Quantum Gravity, the AdS/CFT Correspondence, and Self-Dual Spacetimes
Quantum gravity represents the efforts of several fields in physics to find a unified description of gravity that operates on all scales. The Anti-de Sitter space/conformal field theory (AdS/CFT) correspondence, or gauge/gravity duality, is the observation that some mappings exist between quantum field theories to specific descriptions of gravity under general relativity. In an endeavour to better understand these dualities metrics from M-theory are derived. These metrics describe a spacetime which can be examined to understand how that quantum representation of gravity behaves under Einstein’s field equations. Self-dual metrics are of particular interest as they represent these dualities in concise mathematical terms. This enables us to examine the associated gravitational models in useful test cases, such as blackholes, where quantum and gravitational physics converge. This talk will go over the concepts of gauge/gravity duality with a focus on self-dual metrics and their importance in establishing the connection between quantum and gravitational theories.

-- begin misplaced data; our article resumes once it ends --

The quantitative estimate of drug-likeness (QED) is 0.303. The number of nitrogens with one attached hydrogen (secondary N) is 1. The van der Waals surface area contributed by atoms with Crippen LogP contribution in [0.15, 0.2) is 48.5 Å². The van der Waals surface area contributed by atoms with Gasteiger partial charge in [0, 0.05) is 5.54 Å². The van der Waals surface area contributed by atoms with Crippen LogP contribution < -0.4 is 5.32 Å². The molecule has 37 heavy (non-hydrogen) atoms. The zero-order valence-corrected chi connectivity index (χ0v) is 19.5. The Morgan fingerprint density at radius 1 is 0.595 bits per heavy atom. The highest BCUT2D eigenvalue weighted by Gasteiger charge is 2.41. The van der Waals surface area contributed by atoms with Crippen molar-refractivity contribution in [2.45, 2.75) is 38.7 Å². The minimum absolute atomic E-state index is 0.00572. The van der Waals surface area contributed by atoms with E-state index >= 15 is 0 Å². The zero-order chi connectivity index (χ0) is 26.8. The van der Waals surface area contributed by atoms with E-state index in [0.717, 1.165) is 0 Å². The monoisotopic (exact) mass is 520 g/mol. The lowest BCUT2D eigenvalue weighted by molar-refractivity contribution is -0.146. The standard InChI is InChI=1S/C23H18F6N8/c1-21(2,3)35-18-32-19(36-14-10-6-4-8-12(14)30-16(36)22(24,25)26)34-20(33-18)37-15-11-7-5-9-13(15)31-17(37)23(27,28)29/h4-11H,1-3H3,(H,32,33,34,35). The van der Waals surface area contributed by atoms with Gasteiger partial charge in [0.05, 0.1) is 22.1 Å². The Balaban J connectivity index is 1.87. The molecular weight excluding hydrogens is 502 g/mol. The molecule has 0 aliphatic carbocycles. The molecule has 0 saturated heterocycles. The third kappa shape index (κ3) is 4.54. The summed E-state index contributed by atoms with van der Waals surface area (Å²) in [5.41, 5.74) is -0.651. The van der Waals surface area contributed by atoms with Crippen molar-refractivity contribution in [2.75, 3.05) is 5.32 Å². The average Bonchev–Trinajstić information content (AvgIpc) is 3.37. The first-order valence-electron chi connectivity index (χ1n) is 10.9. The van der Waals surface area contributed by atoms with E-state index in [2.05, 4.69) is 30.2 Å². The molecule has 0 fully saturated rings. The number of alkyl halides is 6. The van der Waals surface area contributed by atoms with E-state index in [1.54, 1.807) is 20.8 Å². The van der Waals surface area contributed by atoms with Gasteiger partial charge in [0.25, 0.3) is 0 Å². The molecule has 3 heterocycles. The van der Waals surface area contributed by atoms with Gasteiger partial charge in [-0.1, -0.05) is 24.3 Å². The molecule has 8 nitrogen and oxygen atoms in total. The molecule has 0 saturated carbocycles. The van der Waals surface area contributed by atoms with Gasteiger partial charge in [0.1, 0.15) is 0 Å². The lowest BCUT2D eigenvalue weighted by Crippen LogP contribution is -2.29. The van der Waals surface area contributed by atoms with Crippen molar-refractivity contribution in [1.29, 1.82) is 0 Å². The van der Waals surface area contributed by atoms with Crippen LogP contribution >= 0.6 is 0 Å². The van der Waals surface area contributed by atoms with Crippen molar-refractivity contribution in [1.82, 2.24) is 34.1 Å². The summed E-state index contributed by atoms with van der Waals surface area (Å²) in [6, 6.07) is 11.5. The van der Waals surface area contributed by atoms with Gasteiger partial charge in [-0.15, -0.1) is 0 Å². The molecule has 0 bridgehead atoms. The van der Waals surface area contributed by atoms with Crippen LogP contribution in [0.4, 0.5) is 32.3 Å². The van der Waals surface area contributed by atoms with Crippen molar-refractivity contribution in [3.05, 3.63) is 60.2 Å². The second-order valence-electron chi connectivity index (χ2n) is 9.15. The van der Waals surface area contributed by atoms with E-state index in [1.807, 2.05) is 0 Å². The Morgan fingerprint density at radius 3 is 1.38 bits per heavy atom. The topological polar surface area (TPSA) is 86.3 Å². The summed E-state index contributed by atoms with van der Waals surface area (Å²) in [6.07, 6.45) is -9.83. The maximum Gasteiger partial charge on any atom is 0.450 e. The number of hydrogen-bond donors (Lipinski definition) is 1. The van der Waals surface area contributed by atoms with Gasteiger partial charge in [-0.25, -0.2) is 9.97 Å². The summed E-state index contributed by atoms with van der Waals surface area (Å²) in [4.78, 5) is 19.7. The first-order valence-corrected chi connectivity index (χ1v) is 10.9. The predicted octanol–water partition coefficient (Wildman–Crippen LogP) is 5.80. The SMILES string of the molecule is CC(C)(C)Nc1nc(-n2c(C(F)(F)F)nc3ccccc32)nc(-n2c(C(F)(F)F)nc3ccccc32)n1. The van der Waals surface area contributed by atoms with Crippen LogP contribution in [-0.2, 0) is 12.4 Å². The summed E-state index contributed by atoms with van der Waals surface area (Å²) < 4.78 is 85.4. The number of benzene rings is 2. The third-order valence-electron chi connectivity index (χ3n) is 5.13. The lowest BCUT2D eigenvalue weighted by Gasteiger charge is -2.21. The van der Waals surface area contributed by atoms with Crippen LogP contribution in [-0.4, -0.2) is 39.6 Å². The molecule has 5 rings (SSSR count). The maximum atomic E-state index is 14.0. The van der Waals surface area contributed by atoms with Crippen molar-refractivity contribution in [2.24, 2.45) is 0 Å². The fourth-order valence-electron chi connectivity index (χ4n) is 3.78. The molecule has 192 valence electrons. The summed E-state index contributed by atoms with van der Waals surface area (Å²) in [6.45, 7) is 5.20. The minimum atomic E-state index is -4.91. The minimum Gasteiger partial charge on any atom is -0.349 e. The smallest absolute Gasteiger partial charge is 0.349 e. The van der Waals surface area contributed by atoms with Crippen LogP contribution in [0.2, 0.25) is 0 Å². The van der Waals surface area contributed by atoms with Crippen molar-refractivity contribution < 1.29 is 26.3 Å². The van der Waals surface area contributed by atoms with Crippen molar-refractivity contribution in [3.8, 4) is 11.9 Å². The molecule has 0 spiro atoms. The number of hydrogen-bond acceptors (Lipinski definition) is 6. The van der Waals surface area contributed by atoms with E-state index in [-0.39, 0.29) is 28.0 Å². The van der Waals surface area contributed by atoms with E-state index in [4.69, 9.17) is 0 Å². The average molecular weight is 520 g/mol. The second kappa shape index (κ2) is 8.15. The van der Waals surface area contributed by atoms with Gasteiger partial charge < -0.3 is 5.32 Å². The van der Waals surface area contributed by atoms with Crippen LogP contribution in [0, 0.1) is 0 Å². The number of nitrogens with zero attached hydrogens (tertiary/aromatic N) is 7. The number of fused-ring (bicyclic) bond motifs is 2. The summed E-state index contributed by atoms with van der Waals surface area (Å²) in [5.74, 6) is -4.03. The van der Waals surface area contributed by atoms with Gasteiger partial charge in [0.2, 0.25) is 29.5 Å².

Creating LIFE in the Lab
The Limb Imaging FTS Experiment (LIFE) Version 1 prototype balloon instrument is entering the build phase of the development cycle. LIFE makes use of an interferometer to take limb images of the atmosphere, to which a Fourier transform can be applied, to retrieve spectral information. Spectral information can then be used to determine atmospheric profiles of trace gas species; LIFE aims to obtain ozone, methane, water vapor nitrous oxide profiles. The system as it exists today is set-up in the lab for characterization and calibration purposes. A large amount of time and effort is required to get this design working, and this talk will focus on these tasks which must be completed, with a focus on detector characterization and uniform time sampling and their importance to instrument operation.
The Search for the Substorm Current Wedge: A Comparison of SuperDARN and AMPERE Results
Near-Earth space is a region where the dynamics are best described by the motion of plasmas and the currents that flow there. To understand the chain of events that leads to space weather phenomena, the connections of the interplanetary magnetic field to the magnetosphere to the ionosphere need to be understood. In particular, during night side events called substorms currents flow along Earth’s magnetic field between the magnetosphere and the ionosphere. Incoming and outgoing field-aligned currents are part of the substorm current wedge that connects in the ionosphere and in the magnetosphere. Two scientific tools are used to calculate field-aligned currents: the magnetometers aboard the Iridium satellite constellation in the AMPERE project, and the radar network SuperDARN. A comparison between AMPERE and SuperDARN methods will be given, as well as the results for a superposed epoch analysis and spatial alignment for field-aligned current data of both instruments during substorm times in Earth’s ionosphere.